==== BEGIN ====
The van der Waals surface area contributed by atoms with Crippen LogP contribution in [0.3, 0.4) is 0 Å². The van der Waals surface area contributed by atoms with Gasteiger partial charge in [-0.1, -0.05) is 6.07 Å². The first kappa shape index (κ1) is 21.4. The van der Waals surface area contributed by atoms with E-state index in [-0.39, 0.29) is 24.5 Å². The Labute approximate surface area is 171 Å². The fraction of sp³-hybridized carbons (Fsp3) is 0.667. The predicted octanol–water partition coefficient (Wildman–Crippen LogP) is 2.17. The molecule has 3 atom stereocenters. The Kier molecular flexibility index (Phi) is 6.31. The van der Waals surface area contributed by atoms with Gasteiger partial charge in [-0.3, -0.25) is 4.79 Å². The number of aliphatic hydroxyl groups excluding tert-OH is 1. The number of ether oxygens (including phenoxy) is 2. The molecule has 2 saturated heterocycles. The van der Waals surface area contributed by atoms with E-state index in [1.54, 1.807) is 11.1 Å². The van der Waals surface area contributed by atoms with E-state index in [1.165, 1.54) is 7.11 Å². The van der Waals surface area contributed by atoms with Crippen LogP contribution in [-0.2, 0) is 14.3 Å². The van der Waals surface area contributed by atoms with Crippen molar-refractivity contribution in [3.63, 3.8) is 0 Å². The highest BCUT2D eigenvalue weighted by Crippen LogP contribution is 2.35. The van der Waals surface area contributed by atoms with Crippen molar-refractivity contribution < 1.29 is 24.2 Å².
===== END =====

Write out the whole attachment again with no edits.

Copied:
The van der Waals surface area contributed by atoms with Crippen LogP contribution in [0.3, 0.4) is 0 Å². The van der Waals surface area contributed by atoms with Gasteiger partial charge in [-0.1, -0.05) is 6.07 Å². The first kappa shape index (κ1) is 21.4. The van der Waals surface area contributed by atoms with E-state index in [-0.39, 0.29) is 24.5 Å². The Labute approximate surface area is 171 Å². The fraction of sp³-hybridized carbons (Fsp3) is 0.667. The predicted octanol–water partition coefficient (Wildman–Crippen LogP) is 2.17. The molecule has 3 atom stereocenters. The Kier molecular flexibility index (Phi) is 6.31. The van der Waals surface area contributed by atoms with Gasteiger partial charge in [-0.3, -0.25) is 4.79 Å². The number of aliphatic hydroxyl groups excluding tert-OH is 1. The number of ether oxygens (including phenoxy) is 2. The molecule has 2 saturated heterocycles. The van der Waals surface area contributed by atoms with E-state index in [1.54, 1.807) is 11.1 Å². The van der Waals surface area contributed by atoms with E-state index in [1.165, 1.54) is 7.11 Å². The van der Waals surface area contributed by atoms with Crippen LogP contribution in [-0.2, 0) is 14.3 Å². The van der Waals surface area contributed by atoms with Crippen molar-refractivity contribution in [3.63, 3.8) is 0 Å². The highest BCUT2D eigenvalue weighted by Crippen LogP contribution is 2.35. The van der Waals surface area contributed by atoms with Crippen molar-refractivity contribution < 1.29 is 24.2 Å².